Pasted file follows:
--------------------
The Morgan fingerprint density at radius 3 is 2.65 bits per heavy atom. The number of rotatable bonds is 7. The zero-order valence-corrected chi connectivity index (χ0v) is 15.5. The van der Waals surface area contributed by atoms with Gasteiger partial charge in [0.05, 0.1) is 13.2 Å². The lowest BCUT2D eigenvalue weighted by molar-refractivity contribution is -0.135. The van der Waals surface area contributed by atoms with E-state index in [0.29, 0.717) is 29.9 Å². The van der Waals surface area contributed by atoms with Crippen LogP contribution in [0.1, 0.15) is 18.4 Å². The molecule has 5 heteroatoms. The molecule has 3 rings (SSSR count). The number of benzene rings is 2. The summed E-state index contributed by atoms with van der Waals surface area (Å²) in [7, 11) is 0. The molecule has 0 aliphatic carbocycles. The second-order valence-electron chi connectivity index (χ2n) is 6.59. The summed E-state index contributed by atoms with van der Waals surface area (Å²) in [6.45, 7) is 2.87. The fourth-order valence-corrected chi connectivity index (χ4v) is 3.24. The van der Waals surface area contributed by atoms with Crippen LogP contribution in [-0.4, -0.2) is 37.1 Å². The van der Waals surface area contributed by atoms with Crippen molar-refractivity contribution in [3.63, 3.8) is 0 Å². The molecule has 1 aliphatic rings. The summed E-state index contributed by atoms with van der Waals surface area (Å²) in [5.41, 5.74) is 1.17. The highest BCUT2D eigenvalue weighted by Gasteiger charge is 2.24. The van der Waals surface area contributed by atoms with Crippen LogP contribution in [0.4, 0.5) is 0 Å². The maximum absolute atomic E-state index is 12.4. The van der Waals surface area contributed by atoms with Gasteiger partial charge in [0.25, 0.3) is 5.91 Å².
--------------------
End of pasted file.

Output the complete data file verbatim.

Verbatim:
The Morgan fingerprint density at radius 3 is 2.65 bits per heavy atom. The number of rotatable bonds is 7. The zero-order valence-corrected chi connectivity index (χ0v) is 15.5. The van der Waals surface area contributed by atoms with Gasteiger partial charge in [0.05, 0.1) is 13.2 Å². The lowest BCUT2D eigenvalue weighted by molar-refractivity contribution is -0.135. The van der Waals surface area contributed by atoms with E-state index in [0.29, 0.717) is 29.9 Å². The van der Waals surface area contributed by atoms with Crippen LogP contribution in [0.1, 0.15) is 18.4 Å². The molecule has 5 heteroatoms. The molecule has 3 rings (SSSR count). The number of benzene rings is 2. The summed E-state index contributed by atoms with van der Waals surface area (Å²) in [7, 11) is 0. The molecule has 0 aliphatic carbocycles. The second-order valence-electron chi connectivity index (χ2n) is 6.59. The summed E-state index contributed by atoms with van der Waals surface area (Å²) in [6.45, 7) is 2.87. The fourth-order valence-corrected chi connectivity index (χ4v) is 3.24. The van der Waals surface area contributed by atoms with Crippen LogP contribution in [-0.4, -0.2) is 37.1 Å². The van der Waals surface area contributed by atoms with Crippen molar-refractivity contribution in [3.63, 3.8) is 0 Å². The molecule has 1 aliphatic rings. The summed E-state index contributed by atoms with van der Waals surface area (Å²) in [5.41, 5.74) is 1.17. The highest BCUT2D eigenvalue weighted by Gasteiger charge is 2.24. The van der Waals surface area contributed by atoms with Crippen LogP contribution in [0.4, 0.5) is 0 Å². The maximum absolute atomic E-state index is 12.4. The van der Waals surface area contributed by atoms with Gasteiger partial charge in [0.25, 0.3) is 5.91 Å².